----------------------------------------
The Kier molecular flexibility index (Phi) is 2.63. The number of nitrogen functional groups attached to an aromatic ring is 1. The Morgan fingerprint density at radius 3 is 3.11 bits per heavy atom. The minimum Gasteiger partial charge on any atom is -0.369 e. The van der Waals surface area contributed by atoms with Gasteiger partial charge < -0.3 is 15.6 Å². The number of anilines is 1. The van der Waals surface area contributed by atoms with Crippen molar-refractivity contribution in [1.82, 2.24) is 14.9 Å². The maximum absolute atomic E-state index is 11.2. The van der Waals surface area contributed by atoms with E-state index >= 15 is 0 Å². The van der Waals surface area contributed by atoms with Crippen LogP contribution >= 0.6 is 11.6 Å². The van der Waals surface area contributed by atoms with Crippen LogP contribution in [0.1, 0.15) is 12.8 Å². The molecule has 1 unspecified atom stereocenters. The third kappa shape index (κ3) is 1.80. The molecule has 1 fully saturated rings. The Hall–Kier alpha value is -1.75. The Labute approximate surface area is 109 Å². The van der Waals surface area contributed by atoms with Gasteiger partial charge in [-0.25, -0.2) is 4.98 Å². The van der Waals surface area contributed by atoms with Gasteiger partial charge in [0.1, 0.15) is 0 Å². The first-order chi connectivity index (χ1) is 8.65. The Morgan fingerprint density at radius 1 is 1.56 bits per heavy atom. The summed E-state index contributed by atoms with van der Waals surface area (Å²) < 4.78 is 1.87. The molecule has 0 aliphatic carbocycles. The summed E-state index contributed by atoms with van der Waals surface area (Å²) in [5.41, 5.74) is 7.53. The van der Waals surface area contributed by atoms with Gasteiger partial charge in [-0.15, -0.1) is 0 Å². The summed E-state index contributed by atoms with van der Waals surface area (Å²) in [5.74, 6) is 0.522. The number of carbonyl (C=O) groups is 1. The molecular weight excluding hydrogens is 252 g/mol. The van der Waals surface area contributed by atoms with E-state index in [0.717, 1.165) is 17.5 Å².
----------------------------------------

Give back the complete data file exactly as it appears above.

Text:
The Kier molecular flexibility index (Phi) is 2.63. The number of nitrogen functional groups attached to an aromatic ring is 1. The Morgan fingerprint density at radius 3 is 3.11 bits per heavy atom. The minimum Gasteiger partial charge on any atom is -0.369 e. The van der Waals surface area contributed by atoms with Gasteiger partial charge < -0.3 is 15.6 Å². The number of anilines is 1. The van der Waals surface area contributed by atoms with Crippen molar-refractivity contribution in [1.82, 2.24) is 14.9 Å². The maximum absolute atomic E-state index is 11.2. The van der Waals surface area contributed by atoms with E-state index >= 15 is 0 Å². The van der Waals surface area contributed by atoms with Crippen LogP contribution >= 0.6 is 11.6 Å². The van der Waals surface area contributed by atoms with Crippen LogP contribution in [0.1, 0.15) is 12.8 Å². The molecule has 1 unspecified atom stereocenters. The third kappa shape index (κ3) is 1.80. The molecule has 1 fully saturated rings. The Hall–Kier alpha value is -1.75. The Labute approximate surface area is 109 Å². The van der Waals surface area contributed by atoms with Gasteiger partial charge in [-0.25, -0.2) is 4.98 Å². The van der Waals surface area contributed by atoms with Gasteiger partial charge in [0.1, 0.15) is 0 Å². The first-order chi connectivity index (χ1) is 8.65. The Morgan fingerprint density at radius 1 is 1.56 bits per heavy atom. The summed E-state index contributed by atoms with van der Waals surface area (Å²) < 4.78 is 1.87. The molecule has 0 aliphatic carbocycles. The summed E-state index contributed by atoms with van der Waals surface area (Å²) in [5.41, 5.74) is 7.53. The van der Waals surface area contributed by atoms with Gasteiger partial charge in [-0.15, -0.1) is 0 Å². The summed E-state index contributed by atoms with van der Waals surface area (Å²) in [5.74, 6) is 0.522. The number of carbonyl (C=O) groups is 1. The molecular weight excluding hydrogens is 252 g/mol. The van der Waals surface area contributed by atoms with E-state index in [0.717, 1.165) is 17.5 Å².